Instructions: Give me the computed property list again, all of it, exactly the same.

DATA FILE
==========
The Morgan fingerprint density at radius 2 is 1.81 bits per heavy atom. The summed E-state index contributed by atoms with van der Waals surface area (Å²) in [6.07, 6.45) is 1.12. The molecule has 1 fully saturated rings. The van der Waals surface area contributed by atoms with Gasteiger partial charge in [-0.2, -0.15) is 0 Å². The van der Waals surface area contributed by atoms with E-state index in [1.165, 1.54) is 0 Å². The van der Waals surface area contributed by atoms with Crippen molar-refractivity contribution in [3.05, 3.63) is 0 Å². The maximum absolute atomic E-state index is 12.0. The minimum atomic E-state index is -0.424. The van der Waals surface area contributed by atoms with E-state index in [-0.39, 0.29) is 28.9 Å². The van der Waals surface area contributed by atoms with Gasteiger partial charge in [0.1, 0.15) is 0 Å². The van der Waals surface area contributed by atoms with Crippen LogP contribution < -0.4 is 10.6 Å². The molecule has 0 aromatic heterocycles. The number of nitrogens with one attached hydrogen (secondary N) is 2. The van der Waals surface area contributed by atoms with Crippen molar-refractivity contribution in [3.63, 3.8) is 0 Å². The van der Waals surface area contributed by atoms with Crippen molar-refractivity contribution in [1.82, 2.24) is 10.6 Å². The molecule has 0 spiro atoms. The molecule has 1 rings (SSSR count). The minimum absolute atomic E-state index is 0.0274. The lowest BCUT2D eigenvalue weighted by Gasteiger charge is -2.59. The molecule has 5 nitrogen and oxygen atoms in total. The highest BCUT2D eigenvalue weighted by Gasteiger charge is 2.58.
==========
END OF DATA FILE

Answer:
The Morgan fingerprint density at radius 2 is 1.81 bits per heavy atom. The summed E-state index contributed by atoms with van der Waals surface area (Å²) in [6.07, 6.45) is 1.12. The molecule has 1 fully saturated rings. The van der Waals surface area contributed by atoms with Gasteiger partial charge in [-0.2, -0.15) is 0 Å². The van der Waals surface area contributed by atoms with E-state index in [1.165, 1.54) is 0 Å². The van der Waals surface area contributed by atoms with Crippen molar-refractivity contribution in [3.05, 3.63) is 0 Å². The maximum absolute atomic E-state index is 12.0. The minimum atomic E-state index is -0.424. The van der Waals surface area contributed by atoms with E-state index in [-0.39, 0.29) is 28.9 Å². The van der Waals surface area contributed by atoms with Gasteiger partial charge in [0.1, 0.15) is 0 Å². The van der Waals surface area contributed by atoms with Crippen LogP contribution < -0.4 is 10.6 Å². The molecule has 0 aromatic heterocycles. The number of nitrogens with one attached hydrogen (secondary N) is 2. The van der Waals surface area contributed by atoms with Crippen molar-refractivity contribution in [3.63, 3.8) is 0 Å². The van der Waals surface area contributed by atoms with Crippen molar-refractivity contribution in [1.82, 2.24) is 10.6 Å². The molecule has 0 spiro atoms. The molecule has 1 rings (SSSR count). The minimum absolute atomic E-state index is 0.0274. The lowest BCUT2D eigenvalue weighted by Gasteiger charge is -2.59. The molecule has 5 nitrogen and oxygen atoms in total. The highest BCUT2D eigenvalue weighted by Gasteiger charge is 2.58.